Mustafa Emre Günaydı, a PhD student at Iowa State University and a research assistant working on the IOWC’s Appraising Risk partnership, presents his ongoing research into the environmental history of the Ottoman Empire. In this podcast, he discusses a work in progress, in which he analyses the effects of the 1831 floods, epidemic, and locust invasion in Baghdad within the context of wider geopolitical developments and leaders’ responses to natural and human challenges.
Prof. Thomas Kuehn (Simon Fraser University) discusses with Renee Manderville, Archisman Chaudhuri, and Philip Gooding his forthcoming chapter, ‘Managing the hazards of Yemen’s natural environment. Nature and imperial governance in Ottoman South West Arabia, 1872-1914.’ Key themes include imperial governance, human-environment interaction in the context of ‘challenging’ environments, and knowledge production in the late Ottoman Empire.
Prof. Kuehn is also the author or several publications related to the topics related to this podcast. See, for example:
Prof. Michael Christopher Low (Iowa State University and NYU Abu Dhabi) discusses with Renee Manderville, Philip Gooding, and Archisman Chaudhuri (all IOWC) his new book, Imperial Mecca: Ottoman Arabia and the Indian Ocean Hajj (New York: Columbia University Press, 2020). Key themes include technological change, disease, and the British and Ottoman Empires in the late nineteenth and early twentieth centuries.
Dr. Steven Serels (Leibniz-Zentrum Moderner Orient) discusses with Renee Manderville, Philip Gooding, and Archisman Chaudhuri (all IOWC) his research into animal diseases as threats to state power in the history of the Southern Red Sea Region (SRSR). The discussion weaves around diseases to camels, horses, and cattle, and brings up key themes of human-environment interaction, military uses for animals, colonial rule, and global climatic anomalies.
This is the first episode of our subseries, ‘Indian Ocean World – at a glance.’ In this subseries, scholars will use their expert knowledge of the secondary literature to discuss an issue, debate, or case study related to Indian Ocean World studies. It is designed for listeners to gain an informed knowledge of topics that are frequently misunderstood or overlooked, or are especially pertinent to the contemporary IOW.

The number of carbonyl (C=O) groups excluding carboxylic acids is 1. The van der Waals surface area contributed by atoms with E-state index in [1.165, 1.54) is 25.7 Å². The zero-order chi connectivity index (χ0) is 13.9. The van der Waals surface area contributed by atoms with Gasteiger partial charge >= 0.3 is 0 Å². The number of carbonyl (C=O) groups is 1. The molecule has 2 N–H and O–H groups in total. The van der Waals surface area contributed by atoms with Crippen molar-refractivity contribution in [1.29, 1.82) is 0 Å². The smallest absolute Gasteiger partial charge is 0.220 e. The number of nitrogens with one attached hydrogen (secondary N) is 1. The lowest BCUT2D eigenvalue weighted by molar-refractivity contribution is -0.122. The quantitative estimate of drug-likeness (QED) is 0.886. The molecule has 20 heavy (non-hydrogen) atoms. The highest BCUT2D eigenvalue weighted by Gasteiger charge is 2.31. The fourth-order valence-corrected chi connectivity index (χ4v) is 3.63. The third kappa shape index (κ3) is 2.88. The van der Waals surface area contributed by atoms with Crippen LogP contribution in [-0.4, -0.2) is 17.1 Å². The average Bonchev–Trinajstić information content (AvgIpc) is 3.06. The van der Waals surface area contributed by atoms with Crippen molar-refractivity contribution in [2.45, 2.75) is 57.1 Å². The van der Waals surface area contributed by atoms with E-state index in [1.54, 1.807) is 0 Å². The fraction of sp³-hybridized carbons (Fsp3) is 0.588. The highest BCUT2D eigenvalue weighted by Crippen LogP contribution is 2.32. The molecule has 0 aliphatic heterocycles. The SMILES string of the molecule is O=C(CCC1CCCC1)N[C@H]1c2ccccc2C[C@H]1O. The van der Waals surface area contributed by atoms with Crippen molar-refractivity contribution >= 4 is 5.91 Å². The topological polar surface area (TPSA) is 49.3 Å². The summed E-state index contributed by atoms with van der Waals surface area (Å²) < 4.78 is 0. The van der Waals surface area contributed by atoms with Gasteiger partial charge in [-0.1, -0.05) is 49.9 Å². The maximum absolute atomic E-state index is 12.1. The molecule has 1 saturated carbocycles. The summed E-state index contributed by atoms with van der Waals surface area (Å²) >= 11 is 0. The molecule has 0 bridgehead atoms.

In this episode, Prof. Jon Unruh (McGill) discusses the conflict and humanitarian crisis in present-day Yemen in historical, environmental, domestic, regional, and global contexts. Renee Manderville, Archisman Chaudhuri, and Philip Gooding (all IOWC) provide the questions.
Prof. Brian Tomaszewski, Rochester Institute of Technology, discusses his work on digital map-making and disaster management with our regular podcast hosts, Renee Manderville, Archisman Chaudhuri, and Philip Gooding of the Indian Ocean World Centre. For more information on the materials discussed, see:
Presenter: Prof. Brian Tomaszewski
Associate Professor of Geographic Information Science and Technology at the Rochester Institute of Technology, NY
Co-Presenters: Renee Manderville, Philip Gooding, Archisman Chaudhuri
Indian Ocean World Center, McGill University
An audio-only version of this episode is available below:
For more from Prof. Tomaszewski and his team, see the following links
With the help of Renee Manderville, Archisman Chaudhuri, and Philip Gooding, Prof. Jon D. Unruh, McGill University, discusses his work on land rights and restitution in times of conflict in several regions of the contemporary IOW. Some of the works discussed in the podcast include: